Definition of circumference in US English:


(also cir., circ., circum.)


  • 1The enclosing boundary of a curved geometric figure, especially a circle.

    • ‘Pi, whose decimal value is 3.1415926535…, is simply the ratio of the circumference of a circle to its diameter.’
    • ‘The letters spelling out Canadian Security Investigative Service were in big white bold letters around the circumference of the circle.’
    • ‘As a result of this activity, students may or may not discover that the diameter and the circumference of the circle stand in a linear relationship.’
    • ‘The mathematical constant pi is the number you get when you divide a circle's circumference by its diameter.’
    • ‘In the normal geometry of flat space, the diameter of a circle is its circumference divided by pi.’
    • ‘In maths today they could not work out the circumference of a circle.’
    • ‘Galileo established the circumference of the larger circle by restricting the subject matter of physics to statements about primary qualities.’
    • ‘He regretted that an exact measure of the circumference of a circle in terms of diameter was not available.’
    • ‘At its simplest, pi is the ratio of the circumference of a circle to its diameter.’
    • ‘I've long since forgotten quadratic equations and how to calculate the circumference of a circle.’
    • ‘The perimeter of the inner polygon is shorter than the circumference of the circle.’
    • ‘We will locate a marker on the circumference of a circle.’
    • ‘The 18th-century Chinese scholar Tai Chen presented an elegant dissection for approximating the value of pi - the ratio of a circle's circumference to its diameter.’
    • ‘Taking a circle of diameter 10,000,000 chang, he found the circumference of this circle to be less than 31,415,927 chang and greater than 31,415,926 chang.’
    • ‘We should have a polygon inscribed in the circle the sides of which coincide with the circumference of the circle.’
    • ‘Spanish swordsmen attack and defend by stepping around each other along the circumference of the circle.’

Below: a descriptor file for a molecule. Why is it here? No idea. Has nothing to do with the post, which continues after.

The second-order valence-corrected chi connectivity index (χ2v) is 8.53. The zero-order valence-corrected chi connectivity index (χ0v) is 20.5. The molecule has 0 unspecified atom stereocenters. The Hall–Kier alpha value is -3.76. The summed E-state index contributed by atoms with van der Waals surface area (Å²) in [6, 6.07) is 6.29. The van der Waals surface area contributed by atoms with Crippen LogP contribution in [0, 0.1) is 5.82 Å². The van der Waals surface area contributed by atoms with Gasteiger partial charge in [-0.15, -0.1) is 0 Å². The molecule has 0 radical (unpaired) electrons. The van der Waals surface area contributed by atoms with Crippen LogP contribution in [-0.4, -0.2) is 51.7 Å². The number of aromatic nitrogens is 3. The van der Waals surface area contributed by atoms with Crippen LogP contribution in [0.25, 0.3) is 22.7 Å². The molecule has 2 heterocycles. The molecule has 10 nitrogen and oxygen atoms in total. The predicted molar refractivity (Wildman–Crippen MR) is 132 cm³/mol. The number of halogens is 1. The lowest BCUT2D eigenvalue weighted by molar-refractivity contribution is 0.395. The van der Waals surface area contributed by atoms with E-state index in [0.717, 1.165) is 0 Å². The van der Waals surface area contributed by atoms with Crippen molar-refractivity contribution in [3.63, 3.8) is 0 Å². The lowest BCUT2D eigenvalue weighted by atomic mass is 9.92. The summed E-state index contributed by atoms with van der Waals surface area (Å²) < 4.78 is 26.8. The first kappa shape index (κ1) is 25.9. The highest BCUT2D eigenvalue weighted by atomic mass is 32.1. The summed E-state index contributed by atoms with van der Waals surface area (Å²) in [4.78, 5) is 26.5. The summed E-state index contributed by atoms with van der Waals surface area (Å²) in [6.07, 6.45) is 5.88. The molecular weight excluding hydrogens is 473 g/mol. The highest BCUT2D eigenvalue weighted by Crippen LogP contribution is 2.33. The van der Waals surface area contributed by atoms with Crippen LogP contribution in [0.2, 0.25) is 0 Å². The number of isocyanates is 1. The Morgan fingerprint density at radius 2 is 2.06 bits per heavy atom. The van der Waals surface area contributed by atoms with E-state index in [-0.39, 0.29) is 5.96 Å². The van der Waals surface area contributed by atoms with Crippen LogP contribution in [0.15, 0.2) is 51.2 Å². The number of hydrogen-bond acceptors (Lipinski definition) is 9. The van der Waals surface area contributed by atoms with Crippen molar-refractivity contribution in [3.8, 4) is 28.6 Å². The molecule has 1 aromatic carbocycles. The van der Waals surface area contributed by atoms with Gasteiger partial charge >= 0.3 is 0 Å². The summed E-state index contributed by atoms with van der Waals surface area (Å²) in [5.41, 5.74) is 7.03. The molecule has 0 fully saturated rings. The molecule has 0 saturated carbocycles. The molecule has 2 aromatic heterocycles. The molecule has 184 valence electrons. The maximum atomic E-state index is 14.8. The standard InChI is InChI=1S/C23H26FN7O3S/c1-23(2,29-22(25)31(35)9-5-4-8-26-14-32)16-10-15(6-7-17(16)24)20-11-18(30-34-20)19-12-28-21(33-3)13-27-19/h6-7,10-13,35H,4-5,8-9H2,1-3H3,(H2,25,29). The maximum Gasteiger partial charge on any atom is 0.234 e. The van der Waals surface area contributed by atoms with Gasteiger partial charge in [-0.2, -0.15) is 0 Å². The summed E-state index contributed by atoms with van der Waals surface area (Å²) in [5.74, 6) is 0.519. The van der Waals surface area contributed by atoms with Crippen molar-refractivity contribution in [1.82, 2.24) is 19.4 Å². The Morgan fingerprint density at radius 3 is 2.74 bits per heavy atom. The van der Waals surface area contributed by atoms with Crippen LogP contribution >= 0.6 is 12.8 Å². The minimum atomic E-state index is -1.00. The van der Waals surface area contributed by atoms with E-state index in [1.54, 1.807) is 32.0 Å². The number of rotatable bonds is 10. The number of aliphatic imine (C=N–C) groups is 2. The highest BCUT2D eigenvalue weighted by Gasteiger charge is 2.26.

• ‘We would regard the starting point as the easternmost point along the circumference of the circle.’
    • ‘Since E lies on the circumference of both circles, it is located at one of the points of intersection.’
    • ‘His last work was on the cycloid, the curve traced by a point on the circumference of a rolling circle.’
    • ‘It can be shown by geometry that the radius of a circle will inscribe six equal chords within the circumference of the circle.’
    perimeter, border, boundary
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    1. 1.1 The distance around something.
      ‘babies who have small head circumferences’
      ‘two inches in circumference’
      • ‘One commonly used method for quantifying differences in body fat distribution is to measure and comopute the ratio of the waist circumference to the hip circumference.’
      • ‘The World Health Organization standards for waist and hip circumferences are based on measurements made in the standing position.’
      • ‘They had these peculiar heels that were of a similar circumference to a ballpoint pen, and were about six inches in depth.’
      • ‘Men should have a waist circumference less than 40 inches.’
      • ‘Measure the circumference of your wrist where the bracelet will be worn.’
      • ‘Maternal arm and calf circumferences were measured with plastic-covered fabric measuring tapes and read to the nearest millimeter.’
      • ‘The length of the collar should be approximately two inches longer than the circumference of the dog's neck.’
      • ‘The circumference of my thighs was reduced by between half and a quarter of an inch.’
      • ‘Measure the circumference of your head in inches and see what you get!’
      • ‘You can walk the entire circumference, a distance of 1.3 km.’
      • ‘Each subject was placed in the supine position, and upper arm and wrist circumferences were measured to determine proper cuff size.’
      • ‘A search for a new teak wood tree of the required circumference and length began.’
      • ‘The winner of the under ten category was Scarlet, whose pumpkin had a circumference of 57 inches.’
      • ‘A hailstone with a 7-inch diameter and a circumference of 18.75 inches was recently named the largest hailstone ever recovered in the United States.’
      • ‘After measuring a drum shade, add 1 inch to the circumference and 3 inches to the height.’
      • ‘Waist circumferences of 35 inches or greater in women have been associated with increased health risks.’
      • ‘Calculating your body mass index and measuring your waist circumference are two ways to help tell if you're overweight or obese.’
      • ‘He has travelled more than 774,200 miles on trips in Italy and abroad, equivalent to nearly 30 times the circumference of the earth.’
      • ‘I had to measure the circumference and calculate the diameter to make sure it would fit in and out of my doorway!’
      • ‘You would do better to cut out a large circle of wood and use a tape measure to find its circumference and diameter.’
      girth, width
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Late Middle English: from Old French circonference, from Latin circumferentia, from circum ‘around, about’ + ferre ‘carry, bear’.